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MTEEA Recognizes Two Minnetonka Teachers
MTEEA Recognizes Two Minnetonka Teachers

Minnesota Technology and Engineering Education Association recognized two teachers from Minnetonka this year: Dawn Sorenson and Mitch Burfeind. Both Ms. Sorenson and Mr. Burfeind were honored with the MTEEA Teacher Excellence award, which recognizes educators that demonstrate exceptional teaching and innovation in the area of technology education. The pair attended the statewide MTEEA conference on September 27th, where they were presented the award in front of other Tech Ed teachers from around Minnesota.

"[Getting this award] was exciting," says Ms. Sorenson, who teaches robotics and wood shop classes at both MME and MMW. "I don't like to be in the limelight a lot, but sharing it with the Tech Ed group is different because those are the same people I've been seeing at that conference for 27 years." For her, the ceremony is also a way to celebrate the success of technology and engineering programs across Minnesota, even when Tech Ed is frequently on the "chopping block" for schools lacking sufficient funding.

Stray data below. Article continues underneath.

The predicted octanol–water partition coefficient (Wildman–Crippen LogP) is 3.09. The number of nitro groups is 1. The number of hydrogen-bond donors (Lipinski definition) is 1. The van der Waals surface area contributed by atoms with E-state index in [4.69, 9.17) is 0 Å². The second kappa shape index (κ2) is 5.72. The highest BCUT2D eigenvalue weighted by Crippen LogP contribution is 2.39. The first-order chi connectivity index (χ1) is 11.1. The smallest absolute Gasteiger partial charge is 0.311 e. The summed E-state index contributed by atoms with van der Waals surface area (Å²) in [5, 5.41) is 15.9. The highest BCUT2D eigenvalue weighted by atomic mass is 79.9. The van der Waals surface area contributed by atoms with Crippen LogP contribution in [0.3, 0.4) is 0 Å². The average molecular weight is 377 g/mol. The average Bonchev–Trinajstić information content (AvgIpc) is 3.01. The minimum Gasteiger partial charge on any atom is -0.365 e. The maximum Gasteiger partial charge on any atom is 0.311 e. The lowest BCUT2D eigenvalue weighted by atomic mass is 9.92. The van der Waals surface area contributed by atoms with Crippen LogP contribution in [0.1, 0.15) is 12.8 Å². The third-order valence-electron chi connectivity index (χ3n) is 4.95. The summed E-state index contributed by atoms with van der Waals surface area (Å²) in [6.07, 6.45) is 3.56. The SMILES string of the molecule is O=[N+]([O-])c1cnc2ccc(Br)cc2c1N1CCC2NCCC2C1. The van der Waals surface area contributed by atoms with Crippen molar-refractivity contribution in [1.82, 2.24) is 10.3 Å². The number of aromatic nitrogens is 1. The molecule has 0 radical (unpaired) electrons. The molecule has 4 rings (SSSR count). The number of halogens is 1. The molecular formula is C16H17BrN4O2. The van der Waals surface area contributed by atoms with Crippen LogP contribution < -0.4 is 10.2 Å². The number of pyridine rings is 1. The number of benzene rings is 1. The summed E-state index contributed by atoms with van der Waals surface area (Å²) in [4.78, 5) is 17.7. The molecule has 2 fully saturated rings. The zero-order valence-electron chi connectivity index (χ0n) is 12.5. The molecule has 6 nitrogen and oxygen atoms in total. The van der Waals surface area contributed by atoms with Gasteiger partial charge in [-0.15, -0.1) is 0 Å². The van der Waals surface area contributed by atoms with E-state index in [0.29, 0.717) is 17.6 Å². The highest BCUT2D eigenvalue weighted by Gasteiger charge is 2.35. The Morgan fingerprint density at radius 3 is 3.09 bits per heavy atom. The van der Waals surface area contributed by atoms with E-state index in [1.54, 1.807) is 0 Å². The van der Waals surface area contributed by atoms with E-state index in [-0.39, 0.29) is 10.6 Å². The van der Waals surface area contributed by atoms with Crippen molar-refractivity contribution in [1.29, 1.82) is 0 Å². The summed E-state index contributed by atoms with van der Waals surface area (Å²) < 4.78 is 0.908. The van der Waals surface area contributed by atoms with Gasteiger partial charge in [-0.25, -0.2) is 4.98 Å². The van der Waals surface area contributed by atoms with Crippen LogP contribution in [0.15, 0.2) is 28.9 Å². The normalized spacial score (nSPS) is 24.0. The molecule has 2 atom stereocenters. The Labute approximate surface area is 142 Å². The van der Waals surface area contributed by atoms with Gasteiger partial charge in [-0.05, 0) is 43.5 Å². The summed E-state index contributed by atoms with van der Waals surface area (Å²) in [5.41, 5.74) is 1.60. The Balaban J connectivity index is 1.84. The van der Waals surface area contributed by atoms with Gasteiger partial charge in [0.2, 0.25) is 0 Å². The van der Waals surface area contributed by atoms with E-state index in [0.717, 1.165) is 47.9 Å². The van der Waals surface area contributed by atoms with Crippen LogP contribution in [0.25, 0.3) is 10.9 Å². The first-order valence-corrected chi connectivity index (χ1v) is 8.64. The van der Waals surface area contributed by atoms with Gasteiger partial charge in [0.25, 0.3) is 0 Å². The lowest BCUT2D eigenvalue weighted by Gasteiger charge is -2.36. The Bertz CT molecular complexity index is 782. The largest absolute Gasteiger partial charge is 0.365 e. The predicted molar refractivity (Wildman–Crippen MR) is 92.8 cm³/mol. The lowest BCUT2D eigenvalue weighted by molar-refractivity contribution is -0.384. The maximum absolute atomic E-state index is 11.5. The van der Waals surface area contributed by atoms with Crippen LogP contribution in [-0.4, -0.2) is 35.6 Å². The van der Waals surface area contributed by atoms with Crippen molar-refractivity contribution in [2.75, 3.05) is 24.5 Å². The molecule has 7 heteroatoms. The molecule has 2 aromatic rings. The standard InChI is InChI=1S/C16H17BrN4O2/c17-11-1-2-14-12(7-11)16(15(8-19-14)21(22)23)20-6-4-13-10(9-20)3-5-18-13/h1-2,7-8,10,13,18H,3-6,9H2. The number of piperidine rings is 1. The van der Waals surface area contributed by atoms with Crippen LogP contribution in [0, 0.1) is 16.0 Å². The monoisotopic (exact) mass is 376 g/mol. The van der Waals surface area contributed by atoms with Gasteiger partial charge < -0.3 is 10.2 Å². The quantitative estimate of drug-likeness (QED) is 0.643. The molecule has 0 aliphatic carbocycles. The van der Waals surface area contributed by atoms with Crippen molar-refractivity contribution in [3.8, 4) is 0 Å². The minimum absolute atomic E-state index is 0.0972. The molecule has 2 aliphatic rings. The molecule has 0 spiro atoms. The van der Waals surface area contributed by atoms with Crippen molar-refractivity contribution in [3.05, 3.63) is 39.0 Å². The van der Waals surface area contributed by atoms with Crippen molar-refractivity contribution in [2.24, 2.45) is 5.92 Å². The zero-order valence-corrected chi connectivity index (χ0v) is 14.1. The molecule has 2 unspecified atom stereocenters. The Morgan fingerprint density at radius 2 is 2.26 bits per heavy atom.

While teaching, Ms. Sorenson's biggest goal is to make sure all students are exposed to Tech Ed opportunities. As a high schooler, she explains, she never had the option to take any Tech Ed classes, and it wasn't until college that she realized how much she enjoyed the field. By getting involved in technology and engineering programs at a younger age, students are able to see the wide variety of innovation and design that the field has to offer.

Mr. Burfeind, who teaches engineering and architecture classes at MHS, also believes in the importance of getting students involved in Tech Ed, especially in relation to their own life. In his classes, he frequently connects content to real-world events, and he gives students plenty of opportunities to plan individualized projects that center around a personal interest. "Letting students use something from their own life motivates them to go further into the topic and learn the concepts much more than if I had them create something that did not mean anything to them," he explains.

Both Ms. Sorenson and Mr. Burfeind agree that technology education has a unique way of engaging students through hands-on activities and collaboration. It's also a way to apply knowledge learned in science in math to the real world. As Ms. Sorenson puts it, Tech Ed "puts the reality into some of their classes."

Ms. Sorenson and Mr. Burfeind are now eligible for the International Technology and Engineering Education Association (ITEEA) award which will be awarded in the spring.

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